The instant action was initiated when Gateway filed a complaint in equity in December, 1967. Gateway therein prayed that the defendants specifically perform the agreement contained in the rider to the lease by conveying to Gateway a marketable title to the property and that they be enjoined from conveying the property to any other party or encumbering it in any way. Defendants filed an answer with new matter and a counterclaim for rent allegedly owing.*fn2 Trial was held, and the Chancellor found for Gateway, entering a decree nisi which ordered conveyance of the property to it for $15,000 and declared the sales agreement between the Hospital and Allegheny invalid. Exceptions were filed by the defendants and overruled by the court

[ 438 Pa. Page 335]

    was that the lessor was obliged to give Gateway written notice of the terms of any bona fide offer which it deemed acceptable and to allow Gateway to purchase the property on those terms before any sale to a third party was effected, provided only that Gateway was not in default under the lease at the time the offer was received. This provision for a right of first refusal was moreover sufficiently definite in its terms that specific performance could be required. See L. E. Wallach, Inc. v. Toll, 381 Pa. 423, 113 A.2d 258 (1955); Lancaster Malleable Castings Co. v. Dunie, 365 Pa. 95, 73 A.2d 417 (1950); and Driebe v. Fort Penn Realty Co., 331 Pa. 314, 200 Atl. 62 (1938).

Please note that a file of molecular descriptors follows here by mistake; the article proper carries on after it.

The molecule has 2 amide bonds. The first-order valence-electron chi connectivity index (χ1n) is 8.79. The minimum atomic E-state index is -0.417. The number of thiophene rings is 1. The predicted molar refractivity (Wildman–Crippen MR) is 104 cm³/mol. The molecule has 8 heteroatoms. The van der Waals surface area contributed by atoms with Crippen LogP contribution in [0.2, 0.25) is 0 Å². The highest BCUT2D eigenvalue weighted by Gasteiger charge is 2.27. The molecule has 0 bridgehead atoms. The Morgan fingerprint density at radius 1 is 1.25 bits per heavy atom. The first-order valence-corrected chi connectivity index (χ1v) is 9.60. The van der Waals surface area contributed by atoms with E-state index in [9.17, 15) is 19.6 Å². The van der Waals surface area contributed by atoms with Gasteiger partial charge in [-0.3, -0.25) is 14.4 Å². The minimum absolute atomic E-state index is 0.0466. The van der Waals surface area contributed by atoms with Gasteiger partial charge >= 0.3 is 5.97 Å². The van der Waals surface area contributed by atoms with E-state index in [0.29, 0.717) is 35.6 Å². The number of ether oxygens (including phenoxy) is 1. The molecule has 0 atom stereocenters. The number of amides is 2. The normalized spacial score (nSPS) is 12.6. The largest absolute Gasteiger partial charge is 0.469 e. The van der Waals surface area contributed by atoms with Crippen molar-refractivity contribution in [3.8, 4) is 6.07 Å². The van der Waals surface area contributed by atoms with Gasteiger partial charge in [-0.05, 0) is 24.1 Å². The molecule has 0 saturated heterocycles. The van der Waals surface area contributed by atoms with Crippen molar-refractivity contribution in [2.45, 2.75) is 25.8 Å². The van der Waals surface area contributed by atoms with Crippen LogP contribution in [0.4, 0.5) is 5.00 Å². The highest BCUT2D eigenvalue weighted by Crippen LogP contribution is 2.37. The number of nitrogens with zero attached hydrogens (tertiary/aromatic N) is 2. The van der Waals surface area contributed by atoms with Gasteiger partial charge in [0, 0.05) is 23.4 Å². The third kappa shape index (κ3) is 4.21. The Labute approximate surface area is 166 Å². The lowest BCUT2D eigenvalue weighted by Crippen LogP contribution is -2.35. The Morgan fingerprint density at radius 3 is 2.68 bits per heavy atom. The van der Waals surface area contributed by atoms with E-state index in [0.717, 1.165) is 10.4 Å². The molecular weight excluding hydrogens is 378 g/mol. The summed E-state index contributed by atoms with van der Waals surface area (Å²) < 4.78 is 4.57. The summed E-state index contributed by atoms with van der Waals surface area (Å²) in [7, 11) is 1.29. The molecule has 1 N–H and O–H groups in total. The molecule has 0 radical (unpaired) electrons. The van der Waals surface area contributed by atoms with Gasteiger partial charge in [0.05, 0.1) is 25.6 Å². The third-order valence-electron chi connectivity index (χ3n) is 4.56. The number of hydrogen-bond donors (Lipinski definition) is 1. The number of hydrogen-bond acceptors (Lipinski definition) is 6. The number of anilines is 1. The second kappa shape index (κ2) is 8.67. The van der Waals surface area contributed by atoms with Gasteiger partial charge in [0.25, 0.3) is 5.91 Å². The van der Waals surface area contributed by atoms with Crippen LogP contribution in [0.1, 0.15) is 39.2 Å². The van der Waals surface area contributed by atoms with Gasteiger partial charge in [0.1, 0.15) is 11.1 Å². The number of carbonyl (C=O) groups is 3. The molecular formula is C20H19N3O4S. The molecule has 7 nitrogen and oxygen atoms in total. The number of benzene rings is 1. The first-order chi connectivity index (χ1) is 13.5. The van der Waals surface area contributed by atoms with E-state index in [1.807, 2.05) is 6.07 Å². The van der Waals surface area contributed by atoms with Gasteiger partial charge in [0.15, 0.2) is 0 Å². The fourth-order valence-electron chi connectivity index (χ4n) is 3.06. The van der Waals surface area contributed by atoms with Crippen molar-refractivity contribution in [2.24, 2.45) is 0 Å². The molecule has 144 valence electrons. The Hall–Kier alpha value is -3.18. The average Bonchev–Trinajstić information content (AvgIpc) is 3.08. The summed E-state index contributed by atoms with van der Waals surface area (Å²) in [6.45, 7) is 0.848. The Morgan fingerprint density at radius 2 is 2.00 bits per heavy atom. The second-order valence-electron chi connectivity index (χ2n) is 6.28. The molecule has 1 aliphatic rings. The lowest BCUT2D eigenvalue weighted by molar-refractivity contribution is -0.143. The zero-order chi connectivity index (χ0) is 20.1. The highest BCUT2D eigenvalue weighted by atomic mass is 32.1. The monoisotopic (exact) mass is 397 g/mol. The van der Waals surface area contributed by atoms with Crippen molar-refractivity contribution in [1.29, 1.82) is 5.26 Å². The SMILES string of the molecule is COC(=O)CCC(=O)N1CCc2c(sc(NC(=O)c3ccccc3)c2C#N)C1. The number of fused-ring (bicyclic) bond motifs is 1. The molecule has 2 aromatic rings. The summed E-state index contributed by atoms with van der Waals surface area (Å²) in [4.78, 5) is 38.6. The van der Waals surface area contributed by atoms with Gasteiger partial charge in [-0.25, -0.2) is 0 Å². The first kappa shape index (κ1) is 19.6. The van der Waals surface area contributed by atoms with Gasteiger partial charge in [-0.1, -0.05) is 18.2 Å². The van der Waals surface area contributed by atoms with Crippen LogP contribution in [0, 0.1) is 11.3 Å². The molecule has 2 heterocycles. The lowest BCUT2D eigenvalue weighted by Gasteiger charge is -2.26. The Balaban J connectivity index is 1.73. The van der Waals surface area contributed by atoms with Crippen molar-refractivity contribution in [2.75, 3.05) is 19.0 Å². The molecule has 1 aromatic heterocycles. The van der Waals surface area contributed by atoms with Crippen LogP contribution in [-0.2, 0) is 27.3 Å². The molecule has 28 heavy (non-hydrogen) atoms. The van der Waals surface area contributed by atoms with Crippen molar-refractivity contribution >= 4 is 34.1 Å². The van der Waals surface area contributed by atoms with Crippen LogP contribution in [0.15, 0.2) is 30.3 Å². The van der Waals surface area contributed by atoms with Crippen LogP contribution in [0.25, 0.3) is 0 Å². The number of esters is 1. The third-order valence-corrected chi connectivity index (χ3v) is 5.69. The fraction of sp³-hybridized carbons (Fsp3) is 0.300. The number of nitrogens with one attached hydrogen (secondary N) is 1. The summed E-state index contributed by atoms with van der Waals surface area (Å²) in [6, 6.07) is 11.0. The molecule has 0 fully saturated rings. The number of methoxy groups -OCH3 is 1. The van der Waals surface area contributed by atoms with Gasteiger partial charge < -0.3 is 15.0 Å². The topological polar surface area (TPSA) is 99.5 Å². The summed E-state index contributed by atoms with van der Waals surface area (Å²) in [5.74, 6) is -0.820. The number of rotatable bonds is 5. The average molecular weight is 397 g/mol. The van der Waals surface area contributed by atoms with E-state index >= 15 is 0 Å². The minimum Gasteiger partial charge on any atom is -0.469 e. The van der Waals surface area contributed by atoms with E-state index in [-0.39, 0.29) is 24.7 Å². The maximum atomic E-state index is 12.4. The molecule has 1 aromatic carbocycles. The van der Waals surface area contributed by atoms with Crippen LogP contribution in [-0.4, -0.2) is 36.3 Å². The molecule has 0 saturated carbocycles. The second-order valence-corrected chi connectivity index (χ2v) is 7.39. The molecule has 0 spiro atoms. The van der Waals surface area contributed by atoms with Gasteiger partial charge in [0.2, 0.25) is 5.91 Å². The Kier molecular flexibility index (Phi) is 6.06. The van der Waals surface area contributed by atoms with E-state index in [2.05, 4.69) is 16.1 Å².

There was no evidence in the present case that the Hospital did in fact give Gateway the written notice required by the lease rider. Appellants argue, however, that Gateway's failure to pay the rent for the property from October, 1966 until April, 1967 (the date of the sale agreement between the Hospital and Allegheny) constituted a default within the meaning of the lease, thus negating whatever rights Gateway might have had under the first refusal clause. Gateway contends, and the Chancellor so concluded, that the "post-ponement" of rental payments owed to the Hospital was permissive and that there was accordingly neither delinquency nor default. Such a conclusion is necessarily premised on Mr. Zeman's statement to Secoy that he (Secoy) could suspend rental payments. It is perfectly clear, however, that Zeman was not an agent of the Hospital, and he was without authority to excuse Gateway from such payments in the period after December 22, 1966, when title to the property passed to the Hospital by virtue of the Orphans' Court decree. Moreover, it should be noted that Zeman in his letter to the Hospital summarizing the status of the devised properties specifically stated that Gateway was delinquent under the lease. There is no evidence that the